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The B-List: 6/20
The B-List: 6/20
Indians win! Indians win! Wow ... that sounds weird. In today's B-List, Buff breaks down the Indians win over future Hall of Famer Greg Maddux last night. He celebrates the release of Jason Johnson, urges against moving Carmona back to the rotation, and chronicles the continued resurgence of Jhonny and the recent disappearing act of Bennie.
I believe we have found our National League counterpart: a poorly coached, poorly constructed roster that runs the bases poorly. No, wait, that's the Pirates. Well, the Cubs are still bad.
1) My Favorite Player is better than Greg Maddux!
It's an empirical question! Scoreboard!
Or it's a small sample size.
Cliff Lee certainly stifled the Cubs last night, giving up one unearned run on some very serious Double Secret Butchery by Ron Belliard and a home run on some very serious self-inflicted ordinary pitching butchery. I have watched Lee pitch, and continue to be baffled as to what has transformed him from a nice speed-changing nibbler who keeps hitters off balance into a weird statistical fluke who would have a double-digit ERA in a small ballpark. The man induced 17 flyouts in 7 2/3 innings. Seventeen! He had two ground balls!
(Perhaps watching Belliard in the second traumatized him for the rest of the game.) I mean, I'd like to say that he threw a great game, but there isn't a single thing he did particularly well: he gave up only 6 hits, but walked three guys. He only struck out three, with a strike percentage of barely 60%. He only gave up two extra-base hits, but only 4 Cubs hit as high as .260. I would like to be excited by this performance, especially since that makes four good starts in a row since the debacle of May 29 (and he is 3-0 in June after a dismal May) ... but I'm not.
2) Trevor Berbick Syndrome
I was in awe of you when I was young, would you please sign the gloves I used to pound you like a slab of meat?
Grady Sizemore used a strange method to announce his childhood hero worship of Greg Maddux, opening the game with a single, stolen base, and a run, then driving a ball over the fence for a solo shot in the fifth.
Trivia: 300-game winning pitchers are winless in Jacobs Field (Roger Clemens had a no-decision in 2003).
3) Nice hose!
Or not: Todd Hollandsworth is credited with an outfield assist for helping gun down Jacque Jones at the plate, but since he overthrew the cutoff man and depended on a nice play by Ramon Vazquez, I am loathe to give him a lot of credit for this. Any time you are depending on a UPS driver to bail you out, this is bad planning.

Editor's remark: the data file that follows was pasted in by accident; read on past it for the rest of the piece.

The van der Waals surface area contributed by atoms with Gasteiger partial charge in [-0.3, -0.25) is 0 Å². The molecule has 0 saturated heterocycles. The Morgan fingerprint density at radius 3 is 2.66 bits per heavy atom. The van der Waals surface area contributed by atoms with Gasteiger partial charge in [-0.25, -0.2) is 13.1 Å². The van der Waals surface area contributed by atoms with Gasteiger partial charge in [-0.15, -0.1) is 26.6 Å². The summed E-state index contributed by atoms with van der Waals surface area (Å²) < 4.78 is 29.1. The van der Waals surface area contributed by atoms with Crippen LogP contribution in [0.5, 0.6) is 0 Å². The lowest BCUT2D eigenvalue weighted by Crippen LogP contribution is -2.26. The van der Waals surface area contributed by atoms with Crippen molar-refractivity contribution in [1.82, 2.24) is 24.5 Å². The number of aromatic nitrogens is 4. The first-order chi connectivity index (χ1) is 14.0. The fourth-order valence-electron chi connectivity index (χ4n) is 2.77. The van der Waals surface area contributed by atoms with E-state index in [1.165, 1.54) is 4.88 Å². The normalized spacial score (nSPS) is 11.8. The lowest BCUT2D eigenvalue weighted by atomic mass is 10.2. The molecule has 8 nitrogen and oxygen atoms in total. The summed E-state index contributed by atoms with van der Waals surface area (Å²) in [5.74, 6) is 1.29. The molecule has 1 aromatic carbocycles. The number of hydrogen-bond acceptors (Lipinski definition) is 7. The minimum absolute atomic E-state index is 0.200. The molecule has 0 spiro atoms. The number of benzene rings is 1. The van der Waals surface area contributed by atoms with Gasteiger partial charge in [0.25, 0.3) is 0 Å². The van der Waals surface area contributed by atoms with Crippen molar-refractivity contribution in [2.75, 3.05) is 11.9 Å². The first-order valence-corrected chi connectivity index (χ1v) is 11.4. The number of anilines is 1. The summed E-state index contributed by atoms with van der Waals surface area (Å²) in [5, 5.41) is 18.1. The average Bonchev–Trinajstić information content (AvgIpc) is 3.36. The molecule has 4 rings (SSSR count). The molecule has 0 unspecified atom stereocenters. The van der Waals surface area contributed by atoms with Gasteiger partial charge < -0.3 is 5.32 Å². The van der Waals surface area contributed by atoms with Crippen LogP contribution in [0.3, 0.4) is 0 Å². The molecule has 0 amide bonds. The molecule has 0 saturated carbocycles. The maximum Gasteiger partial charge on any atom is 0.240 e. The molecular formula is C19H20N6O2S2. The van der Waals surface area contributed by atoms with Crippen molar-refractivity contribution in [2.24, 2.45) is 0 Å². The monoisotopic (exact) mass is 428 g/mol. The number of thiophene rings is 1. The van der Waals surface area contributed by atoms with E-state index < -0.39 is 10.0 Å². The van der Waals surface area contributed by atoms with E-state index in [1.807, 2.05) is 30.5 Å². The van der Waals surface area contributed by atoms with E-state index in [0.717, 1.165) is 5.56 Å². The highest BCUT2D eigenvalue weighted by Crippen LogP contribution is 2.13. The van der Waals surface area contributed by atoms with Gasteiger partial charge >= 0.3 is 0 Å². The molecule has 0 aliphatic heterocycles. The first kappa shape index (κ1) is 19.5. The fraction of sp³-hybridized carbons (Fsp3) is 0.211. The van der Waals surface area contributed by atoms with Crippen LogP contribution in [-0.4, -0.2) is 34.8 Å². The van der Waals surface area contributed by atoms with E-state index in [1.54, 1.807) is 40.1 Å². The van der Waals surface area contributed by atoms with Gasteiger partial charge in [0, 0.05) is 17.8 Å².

4) The role of Guilderstern is taken, can you fill in as Hamlet instead?
Fausto Carmona started the season with a bang with an excellent spot start in the sizable rotation gap left by C.C. Sabathia's strained oblique. After this, Carmona pumpkinized and was pushed out of the rotation for being worse than Jason Johnson, which at the time seemed like a plausible thing to say. Since his return, he has pitched exclusively out of the bullpen, posting a 1.26 ERA with 8 of his 10 outings being scoreless (and the other two consisting of giving up one run). He has struck out at least a batter in every outing, including last night's 1/3rd of an inning stint, making it 16 Ks in 14 1/3 IP (oh, by the way, walks? Five.). Since the rap on Carmona was that he doesn't miss enough bats as a starter, I have a suggestion: he pitches pretty well out of the bullpen. He pitches really, really well out of the bullpen. Let's leave him in the bullpen. Just a thought.
By the way, after Really Big Bob moves on, I am wondering if maybe Fausto might be a better choice than either Betancourt (who appears to have Eric Plunk/Paul Shuey/David Riske Syndrome) or Ferd Cabrera (who seems to have Strikes Suck Syndrome). Maybe not. I'm looking for bright spots here.
5) Alas, poor Johnson: I knew him, Horatio.
Jason Johnson's DFW signals a new era for the Tribe: one in which there is no Jason Johnson.
I'm afraid I am not attaching more significance to this until significantly more accountability-based moves are made. Ramon Vazquez and Todd Hollandworth started last night. The prosecution rests.
6) Managerial Head Scratchers
A double-barrelled set of MHS's today, as Dusty Baker would make me bald in short order: leading off for your Chicago Cubs, the man with the sub-.300 OBP! Juan Pierre sports a spiffy .243/.292/.308 line, where the SLG is not unexpected: yes, he steals bases (24), but .292 OBP is piss-poor. Not as piss-poor as Neifi Perez' .225 (.210/.225/.290) ... and
! Of course, he is better than Ramon Vazquez (.154/.190/.154), but that's not a head-scratcher, that's just bad. Why he started at third over Boone (who is simply bad instead of historically so) is kind of scratchery, though. Not as much as Todd Hollandsworth batting SECOND, though, with his nifty .214/.236/.400 line: this means he has similar plate discipline to NEIFI PEREZ. (That's not a compliment.)
(For the sake of completeness, Franklin Gutierrez' .158/.158/.158 line deserves mention, along the lines of Lyndon LaRouche's political career and the World Cup qualifying history of the Faeroe Islands.)
7) Have you seen my ducks?
We only left 4 on base! Mind you, we only put 9 on in the first place, but still.
8) The continued resurgence
Eric Wedge moved Jhonny Peralta back in to the three hole, trying to take advantage of his hot weekend against the Brewers by pretending that a sample size of 20 is as meaningful as a sample size of 240; although this demonstrates a rather tenuous grasp on statistical analysis, Peralta did reward him with a hit and a walk, possibly signifying that he is mentally ready to handle the rigors of batting third. Or batting behind Todd Hollandsworth, which should not be the same thing.
If anyone has seen Ben Broussard, though, please alert the authorities ASAP.
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